One Poem that Taught Me Everything About Leadership

Bear with me even if you’re not the type who enjoys reading poems. I was too. But, when I encountered the poem “If” by Rudyard Kipling, I was blown away. Absolutely mesmerized by the words and its profound meaning and inspiration.

Each of the poem’s sixteen couplets illustrates a leadership attribute, and they together provide a leadership framework on which the author Doug Morgan bases his book If You Will Lead: Enduring Wisdom for 21st-Century Leaders, with one famous leader from history being chosen to exemplify each attribute.

The attributes are: character, authenticity, integrity, self-efficacy, ambition, vision, boldness, resilience, inspiration, courage, selflessness, stamina, composure, patience, enthusiasm and accountability. Several important leadership attributes are missing, for instance , empathy and judgment. Regardless, it’s still a remarkable list for godly leadership.

I won’t spoil the poem by infusing my own interpretation. Rather, here’s my challenge for you. Read out loud the poem and carefully observe the different leadership attributes listed above.

‘if’ by rudyard kipling

If you can keep your head when all about you
Are losing theirs and blaming it on you,
If you can trust yourself when all men doubt you,
But make allowance for their doubting too;
If you can wait and not be tired by waiting,
Or being lied about, don’t deal in lies,
Or being hated, don’t give way to hating,
And yet don’t look too good, nor talk too wise:

If you can dream – and not make dreams your master,
If you can think – and not make thoughts your aim;
If you can meet with Triumph and Disaster
And treat those two impostors just the same;
If you can bear to hear the truth you’ve spoken
Twisted by knaves to make a trap for fools,
Or watch the things you gave your life to, broken,
And stoop and build ’em up with worn-out tools:

If you can make one heap of all your winnings
And risk it all on one turn of pitch-and-toss,
And lose, and start again at your beginnings
And never breathe a word about your loss;
If you can force your heart and nerve and sinew
To serve your turn long after they are gone,
And so hold on when there is nothing in you
Except the Will which says to them: “Hold on!”

If you can talk with crowds and keep your virtue,
Or walk with kings – nor lose the common touch,
If neither foes nor loving friends can hurt you,
If all men count with you, but none too much;
If you can fill the unforgiving minute
With sixty seconds’ worth of distance run,
Yours is the Earth and everything that’s in it,
And – which is more – you’ll be a Man, my son!

Rudyard Kipling (1865-1936)

[Note: Kipling is said to have written the poem ‘If’ with Dr Leander Starr Jameson in mind, who led about five-hundred of his countrymen in a failed raid against the Boers, in southern Africa. The ‘Jameson Raid’ was later considered a major factor in starting the Boer War (1899-1902).]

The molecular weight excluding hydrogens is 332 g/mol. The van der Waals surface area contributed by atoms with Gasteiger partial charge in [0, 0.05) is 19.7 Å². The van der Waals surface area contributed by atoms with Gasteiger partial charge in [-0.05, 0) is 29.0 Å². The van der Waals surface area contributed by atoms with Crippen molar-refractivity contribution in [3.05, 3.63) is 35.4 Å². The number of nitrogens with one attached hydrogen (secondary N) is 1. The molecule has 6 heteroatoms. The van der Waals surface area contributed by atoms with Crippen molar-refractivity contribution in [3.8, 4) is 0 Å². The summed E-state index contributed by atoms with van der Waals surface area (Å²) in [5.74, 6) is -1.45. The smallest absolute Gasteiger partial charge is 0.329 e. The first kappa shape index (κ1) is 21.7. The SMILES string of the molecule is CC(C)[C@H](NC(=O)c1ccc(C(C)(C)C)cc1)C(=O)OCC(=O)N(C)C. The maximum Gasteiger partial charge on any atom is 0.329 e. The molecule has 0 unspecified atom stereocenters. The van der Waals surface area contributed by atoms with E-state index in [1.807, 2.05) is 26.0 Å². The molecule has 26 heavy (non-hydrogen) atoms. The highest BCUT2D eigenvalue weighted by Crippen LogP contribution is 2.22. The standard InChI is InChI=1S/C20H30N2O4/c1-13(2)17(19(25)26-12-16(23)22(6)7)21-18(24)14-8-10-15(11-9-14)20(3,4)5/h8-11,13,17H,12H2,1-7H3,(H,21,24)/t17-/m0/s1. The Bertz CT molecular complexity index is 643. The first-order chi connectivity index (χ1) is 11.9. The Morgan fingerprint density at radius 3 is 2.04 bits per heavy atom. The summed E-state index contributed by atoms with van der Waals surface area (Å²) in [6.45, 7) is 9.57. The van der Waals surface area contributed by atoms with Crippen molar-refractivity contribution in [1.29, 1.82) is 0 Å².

If you’d like to read a more in depth analysis of the poem from a leadership perspective read HERE.

I came across a recitation of the poem ‘IF’ by Sir Michael Caine. Click on the play button and close your eyes. Listen and immerse yourself in these words.

  • Beautiful and amazing, I love Sir Michael Caine’s interpretation! Make me feel like going out and being a man. It also inspires me to write more poetry!

  • Steven Tessler

    I used to write some pretty decent poems. They were pretty unique. The odd thing was that I wrote better poems when I was hurting.

    Haven’t written any in awhile.

  • That’s a really powerful poem. So glad you shared it. I see how I fall short and yet there’s hope of growth!

    As long as I have breath, I can grow, I have purpose for being here.

  • What a great poem! Thank you for sharing it. Powerful stuff.

  • Charles Akinropo Oloyede

    Thank you Paul for this revealing piece, God bless you!

  • RcMaFitness

    Excellent poem, & I mean excellent! Thank you Paul for your outstanding post, & I mean thank you!

  • David A. McCuistion

    Paul, great article and totally awesome poem. I listen to Michael Caine recite the poem on YouTube several times, read it a few more and make a list of 35 leadership traits in the poem that apply to many difference leadership situations, including Servant Leadership, which is my practice. Thank you.

  • Michael Fujimoto

    Thanks for posting the video to this poem too! Great post. Thank you!

  • David Kuyat

    Excellent poem. I wish we would give more credence to the wisdom from some of the giants of Western Literature. I am not saying that we should not keep a healthy balance. Even Kipling should be read in conjunction with some of the poets who reacted strongly against Kipling’s imperialism. Wilfred Owen reacts in his poignant poem, “Dulce et Decorum.” To get an idea of how insane this indoctrination into British imperialism could be, read one of Kipling’s Stalky & Co. stories about British schooling. I suggest “Regulus.”